The Legend of Rome's Founding Father
(click here for international delivery rates)
Need a currency converter? Check XE.com for live rates
|Other formats available||Price|
|Romulus Paperback Add to Basket||£11.19|
|Romulus ePub (2.3 MB) Add to Basket||£4.99|
|Romulus Kindle (5.7 MB) Add to Basket||£4.99|
According to legend, Romulus was born to a Vestal Virgin and left for dead as an infant near the Tiber River. His life nearly ended as quickly as it began, but fate had other plans. A humble shepherd rescued the child and helped raise him into manhood. As Romulus grew older, he fearlessly engaged in a series of perilous adventures that ultimately culminated in Rome’s founding, and he became its fabled first king.
Establishing a new city had its price, and Romulus was forced to defend the nascent community. As he tirelessly safeguarded Rome, Romulus proved that he was a competent leader and talented general. Yet, he also harboured a dark side, which reared its head in many ways and tainted his legacy, but despite all of his misdeeds, redemption and subsequent triumphs were usually within his grasp. Indeed, he is an example of how greatness is sometimes born of disgrace.
Regardless of his foreboding flaws, Rome allegedly existed because of him and became massively successful. As the centuries passed, the Romans never forgot their celebrated founder.
This is the story that many ancient Romans believed.
Written by historian Marc Hyden, Romulus recounts the history of the almost mythical founder of not only the Roman people but also, the city of his name, Rome. Most modern scholars tend to throw the stories and legends surrounding Romulus into the realm of mythology. Not the ancient Romans. To them, he was more than a legend. He not only established the city of Rome (ca. April 21st in the 8th century BCE), he also gave it its governing bodies, religious structure and so much more.Petros Koutoupis, Digging up the Past
The author, Marc Hyden, showcases a unique and wonderful talent, in that, he knows how to tell a story. I really enjoyed this book and despite the often contradictory sources, I really enjoyed how Hyden framed the entire story of the mythological founder of Rome into a single cohesive narrative.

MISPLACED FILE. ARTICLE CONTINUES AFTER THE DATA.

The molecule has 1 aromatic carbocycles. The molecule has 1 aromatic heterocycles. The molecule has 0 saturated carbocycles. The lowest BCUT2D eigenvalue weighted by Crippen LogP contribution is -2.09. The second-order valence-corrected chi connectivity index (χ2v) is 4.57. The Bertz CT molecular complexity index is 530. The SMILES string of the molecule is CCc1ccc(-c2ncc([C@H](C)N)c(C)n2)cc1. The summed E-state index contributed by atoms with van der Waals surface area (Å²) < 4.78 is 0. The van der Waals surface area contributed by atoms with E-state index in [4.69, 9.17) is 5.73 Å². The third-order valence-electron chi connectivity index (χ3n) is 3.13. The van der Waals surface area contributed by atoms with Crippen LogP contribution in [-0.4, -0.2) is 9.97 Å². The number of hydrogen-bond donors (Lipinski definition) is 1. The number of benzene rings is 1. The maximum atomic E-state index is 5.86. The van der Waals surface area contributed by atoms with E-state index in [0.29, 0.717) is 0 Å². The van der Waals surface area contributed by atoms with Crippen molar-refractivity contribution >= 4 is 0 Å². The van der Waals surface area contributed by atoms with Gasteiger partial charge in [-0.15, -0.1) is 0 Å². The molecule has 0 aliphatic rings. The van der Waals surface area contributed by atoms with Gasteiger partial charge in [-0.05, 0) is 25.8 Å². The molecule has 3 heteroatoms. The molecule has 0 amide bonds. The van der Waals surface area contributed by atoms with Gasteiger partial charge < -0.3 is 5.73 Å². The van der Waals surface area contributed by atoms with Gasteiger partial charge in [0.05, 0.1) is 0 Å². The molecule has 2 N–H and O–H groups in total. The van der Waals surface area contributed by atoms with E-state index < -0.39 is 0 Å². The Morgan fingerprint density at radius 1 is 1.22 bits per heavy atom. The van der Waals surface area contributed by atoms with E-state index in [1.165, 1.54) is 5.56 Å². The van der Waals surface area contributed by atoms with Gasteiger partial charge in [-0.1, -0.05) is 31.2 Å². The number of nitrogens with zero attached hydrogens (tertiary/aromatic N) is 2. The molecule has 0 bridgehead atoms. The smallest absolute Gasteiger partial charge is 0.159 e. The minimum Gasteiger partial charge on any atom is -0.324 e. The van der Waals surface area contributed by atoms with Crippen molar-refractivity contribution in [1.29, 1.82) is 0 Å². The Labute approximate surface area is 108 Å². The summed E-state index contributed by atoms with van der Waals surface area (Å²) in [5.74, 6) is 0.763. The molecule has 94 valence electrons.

This is not your typical research novel. It recounts a tale of epic proportions. However, the accounts written of its main protagonist do not stem from a single source. From Cicero to Pliny, Plutarch, Vergil and many more, Hyden relies on the ancient authors themselves to get as close to the source of the events as possible. And when there is doubt or a need to confirm any aspects to the narrative, the author provides the archaeological evidence.
Our story begins with Aeneas and his fleeing from the burning citadel of Troy. It was a place in which he once called home. He, his son, father and a band of Trojan refugees embark on an exodus West of the Anatolian mainland and through a series of trials and tribulations eventually lands on the Western regions of the Italian mainland.
Generations pass and we get to the events of when Alba Longa’s ruler Numitor was dethroned by the usurper and his brother, Amulius. Numitor’s sons were mysteriously executed and his daughter was sentenced to be a vestal virgin. It is there that she was impregnated (by the god Mars) and gave birth to the twins, Romulus and Remus. Upon discovery of this, Amulius sentences the young infants to death. However, they escape this fate and live a simple life as shepherds until they discover that Numitor is their grandfather, where they aid him in reclaiming the throne.
The very detailed events that follow focus on the twins and as soon as Remus is killed, on Romulus alone. The reader may take notice that many of his trials reflect that of his forefather, Aeneas.
Again, I immensely enjoyed reading Romulus and would highly recommend it to anyone with an interest in either Roman history or general Greco-Roman mythology.
“By being critical of the available evidence, Hyden rather effectively sorts among the “fact, fiction, or somewhat in between” of Rome’s founder to give us an interesting, entertaining, and often thought provoking look at Rome’s origins, suggesting ways to interpret similar myths from other cultures. Valuable for those interested in Roman history or myths and legends.”The Nymas Review, May-June 2022
If you want a book that gathers all we know about Romulus into one place and makes it easy to read, this is the book for you. Indeed, it is a welcome addition to my library.Beating Tsundoku
I immensely enjoyed reading Romulus and would highly recommend it to anyone with an interest in either Roman history or general Greco-Roman mythology.Ancient Origins
Read the full review here
As inherently fascinating a read as it is an impressive work of meticulous scholarship, historian Marc Hyden's "Romulus: The Legend of Rome's Founding Father" is a truly extraordinary, expressly informative, and highly recommended.Midwest Book Review
Read the full review here
This is a splendid book and very informative. The author, Marc Hyden has done his research and presented different narratives to recreate this interesting time period of which we see the first legendary King of Rome elevated to power, which the Romans believed in. If you are passionate about the Romans and classics then this book is a must have edition for your library! Its really is an inspiring read!Roman History Blog, November 2020
See the full review here
Hyden leans into a tone reminiscent of a bard regaling those around a campfire with stories of a hero’s great exploits.Booklist
21st April 0753 BC
21 April 753 BC is Rome’s widely accepted founding date.